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Quote this post and reply to it Post#22 @ 09-11-02 , 10:20 PM


Quote:
Originally posted by Jamesd
Wupster,

As you noted, it is inaccurate to write that different isotopes are chemically identical, because their reaction kinetics can differ, even though they undergo the same reactions.


JamesD,

Sometimes it's best to cut your losses and just admit you were wrong about something. It's not a big deal.

In case you missed them the first time, I will regurgitate again a few of the references that specifically and directly addressed this question, demonstrating that correct usage holds that different isotopes of the same element are chemically identical:

http://whyfiles.org/083isotope/2.html
"Recall that the isotopes of an element are chemically identical, but physically different."

http://talc.geo.umn.edu/courses/2303/notes13.htm
"Isotopes of an element have identical chemical properties - same number of protons in the nucleus, and the same electronic configuration (same charge, same ionic radius); hence, same 'chemical properties'. But isotopes do differ in their mass. What properties might be affected by this? Physical properties."

http://www.iaea.or.at/worldatom/Pre...hydrology.shtml
"Isotopes are atoms of an element that are chemically identical, but physically different."

It is an interesting curiosity that with very light elements like hydrogen, the mass of various isotopes can differ significantly and a difference can be seen in reaction kinetics (which could be viewed as a physical property in this case). Such effects are negligible with heavier elements. This does not affect, of course, equilibrium constants or anything else of the sort, since the chemical properties of isotopes of the various elements are identical. I probably shouldn't have even tossed this comment out anyway, I mentioned it only as a curiosity and you likely wouldn't know about it/be distracting the issue by referring to it if I hadn't.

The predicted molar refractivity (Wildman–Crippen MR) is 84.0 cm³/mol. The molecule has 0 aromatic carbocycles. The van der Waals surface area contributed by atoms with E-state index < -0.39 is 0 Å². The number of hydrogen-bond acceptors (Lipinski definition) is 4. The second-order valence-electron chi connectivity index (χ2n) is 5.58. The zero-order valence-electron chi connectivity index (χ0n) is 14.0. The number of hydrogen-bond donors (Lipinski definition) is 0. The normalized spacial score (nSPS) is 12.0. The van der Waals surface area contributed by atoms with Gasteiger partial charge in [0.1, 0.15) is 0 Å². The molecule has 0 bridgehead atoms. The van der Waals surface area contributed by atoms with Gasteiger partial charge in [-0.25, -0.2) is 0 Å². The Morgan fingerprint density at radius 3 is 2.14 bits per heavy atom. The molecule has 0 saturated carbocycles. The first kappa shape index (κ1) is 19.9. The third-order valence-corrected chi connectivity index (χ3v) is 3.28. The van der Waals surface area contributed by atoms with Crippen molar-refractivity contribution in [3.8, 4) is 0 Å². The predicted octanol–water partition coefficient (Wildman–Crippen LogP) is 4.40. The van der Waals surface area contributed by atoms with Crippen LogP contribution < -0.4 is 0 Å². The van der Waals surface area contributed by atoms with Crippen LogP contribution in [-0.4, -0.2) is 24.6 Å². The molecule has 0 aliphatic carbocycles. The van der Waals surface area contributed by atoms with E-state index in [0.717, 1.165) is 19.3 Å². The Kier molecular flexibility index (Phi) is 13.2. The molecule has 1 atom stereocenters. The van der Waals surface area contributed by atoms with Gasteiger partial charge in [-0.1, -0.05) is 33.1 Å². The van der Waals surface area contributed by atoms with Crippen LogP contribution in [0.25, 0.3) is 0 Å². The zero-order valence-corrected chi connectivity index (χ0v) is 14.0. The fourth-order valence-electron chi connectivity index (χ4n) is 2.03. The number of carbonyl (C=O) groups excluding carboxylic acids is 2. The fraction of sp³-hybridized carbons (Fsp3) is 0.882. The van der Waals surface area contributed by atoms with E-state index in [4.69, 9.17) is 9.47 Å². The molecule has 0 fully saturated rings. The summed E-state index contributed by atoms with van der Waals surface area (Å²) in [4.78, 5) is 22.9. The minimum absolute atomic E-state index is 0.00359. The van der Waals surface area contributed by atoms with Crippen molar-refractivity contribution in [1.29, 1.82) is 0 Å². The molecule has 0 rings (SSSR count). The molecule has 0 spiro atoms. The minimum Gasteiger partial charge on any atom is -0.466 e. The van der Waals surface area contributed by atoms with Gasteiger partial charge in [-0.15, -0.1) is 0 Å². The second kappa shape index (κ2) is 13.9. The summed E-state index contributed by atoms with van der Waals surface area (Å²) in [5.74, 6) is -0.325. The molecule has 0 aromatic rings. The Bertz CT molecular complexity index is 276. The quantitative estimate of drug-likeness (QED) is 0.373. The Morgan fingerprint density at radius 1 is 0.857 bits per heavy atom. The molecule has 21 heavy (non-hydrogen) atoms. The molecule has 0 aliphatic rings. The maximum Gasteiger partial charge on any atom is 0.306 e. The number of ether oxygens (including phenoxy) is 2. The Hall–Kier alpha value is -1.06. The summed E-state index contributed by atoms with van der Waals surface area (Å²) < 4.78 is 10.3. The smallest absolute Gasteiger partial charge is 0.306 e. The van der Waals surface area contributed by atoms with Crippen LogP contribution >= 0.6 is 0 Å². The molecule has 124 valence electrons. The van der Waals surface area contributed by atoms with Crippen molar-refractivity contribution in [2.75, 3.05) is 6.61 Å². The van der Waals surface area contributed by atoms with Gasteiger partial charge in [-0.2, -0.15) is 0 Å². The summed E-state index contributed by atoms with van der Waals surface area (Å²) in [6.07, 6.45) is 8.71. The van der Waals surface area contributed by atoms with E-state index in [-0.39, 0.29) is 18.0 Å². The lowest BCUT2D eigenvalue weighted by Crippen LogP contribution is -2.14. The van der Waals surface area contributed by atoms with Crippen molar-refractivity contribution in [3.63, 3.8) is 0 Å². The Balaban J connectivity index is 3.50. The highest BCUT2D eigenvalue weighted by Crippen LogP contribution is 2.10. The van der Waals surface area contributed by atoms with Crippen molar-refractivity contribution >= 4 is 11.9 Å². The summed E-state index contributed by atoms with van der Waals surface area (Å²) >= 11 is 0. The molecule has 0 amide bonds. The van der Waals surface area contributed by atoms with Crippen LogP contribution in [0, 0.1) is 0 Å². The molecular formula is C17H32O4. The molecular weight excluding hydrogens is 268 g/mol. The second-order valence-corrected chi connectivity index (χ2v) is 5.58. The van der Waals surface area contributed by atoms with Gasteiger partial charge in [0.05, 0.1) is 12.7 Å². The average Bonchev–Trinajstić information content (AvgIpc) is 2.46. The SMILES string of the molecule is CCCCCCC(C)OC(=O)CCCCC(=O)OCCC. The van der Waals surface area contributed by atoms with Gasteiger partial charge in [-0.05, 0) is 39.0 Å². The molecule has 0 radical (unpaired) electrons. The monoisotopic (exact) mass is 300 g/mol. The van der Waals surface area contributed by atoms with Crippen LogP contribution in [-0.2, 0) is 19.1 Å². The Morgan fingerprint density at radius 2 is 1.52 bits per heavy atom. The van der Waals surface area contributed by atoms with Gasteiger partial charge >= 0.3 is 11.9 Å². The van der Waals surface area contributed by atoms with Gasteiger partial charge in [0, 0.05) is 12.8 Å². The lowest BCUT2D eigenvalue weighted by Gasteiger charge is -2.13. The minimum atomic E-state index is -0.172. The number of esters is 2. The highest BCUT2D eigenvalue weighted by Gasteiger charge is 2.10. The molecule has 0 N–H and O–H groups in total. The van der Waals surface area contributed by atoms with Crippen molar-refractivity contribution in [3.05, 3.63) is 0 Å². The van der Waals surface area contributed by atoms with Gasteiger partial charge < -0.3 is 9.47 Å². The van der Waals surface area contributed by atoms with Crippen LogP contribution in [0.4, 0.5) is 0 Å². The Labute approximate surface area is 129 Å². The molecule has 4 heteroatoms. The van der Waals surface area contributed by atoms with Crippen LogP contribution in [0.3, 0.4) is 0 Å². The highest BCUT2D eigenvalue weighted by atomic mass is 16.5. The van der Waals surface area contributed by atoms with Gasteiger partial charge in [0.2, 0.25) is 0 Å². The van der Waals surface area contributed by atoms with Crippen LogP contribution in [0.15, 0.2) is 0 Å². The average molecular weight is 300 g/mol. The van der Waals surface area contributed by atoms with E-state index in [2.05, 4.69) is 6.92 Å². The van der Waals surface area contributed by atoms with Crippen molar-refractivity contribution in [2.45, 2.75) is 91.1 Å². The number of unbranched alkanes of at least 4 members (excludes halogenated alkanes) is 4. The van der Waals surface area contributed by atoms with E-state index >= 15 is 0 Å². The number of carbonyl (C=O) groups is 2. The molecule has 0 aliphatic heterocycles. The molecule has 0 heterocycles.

It simply is not correct, established usage to call different isotopes of the same element 'chemically different'. If you want to use the term 'chemically different' that way, you will be the only one to do so.

'Chemical properties' is a term that refers specifically to those properties shared among all atoms with the same number of protons in the nucleus. This is the very essence of what is meant by the term 'chemical property'. This is why your usage was incorrect when you said that a diamond with a different C14/C12 ratio than a second diamond should be considered 'chemically different' as a result of that difference. When you want to refer to properties that differ among atoms because their atomic weight differs, you are referring to 'physical properties'.

I listed a ton of references above demonstrating that different isotopes of the same element are defined as being chemically identical. I could fill ten pages of this site with references specifically addressing your attempt to use the term this way and demonstrating that it is wrong, but it would be a waste of space because I've already demonstrated it sufficiently.

If you want current usage of chemical terminology to change, you can start a campaign to this end, but you are currently alone on this. Why are you so resistant to admitting you goofed on this one? Perhaps you are a bit ashamed that you made the high school chemistry crack and it turned out that you were the one who was way off.

It really shouldn't be such a big deal to have someone point out that your usage was incorrect. Most people would just note it and move on. I suggest you change to be in sync with the rest of the scientific world, rather than vice versa.

Last edited by WUPSTER : 09-11-02 at 11:20 PM.
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RE : Real man-made Diamonds
Quote this post and reply to it Post#23 @ 09-12-02 , 12:01 AM


Lol...isn't that an oxymoron?

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Quote this post and reply to it Post#24 @ 09-12-02 , 03:27 AM


The diamonds are made by real men, not the type who eat quiche.

Remember, diamonds don't make the man. The man makes the diamonds.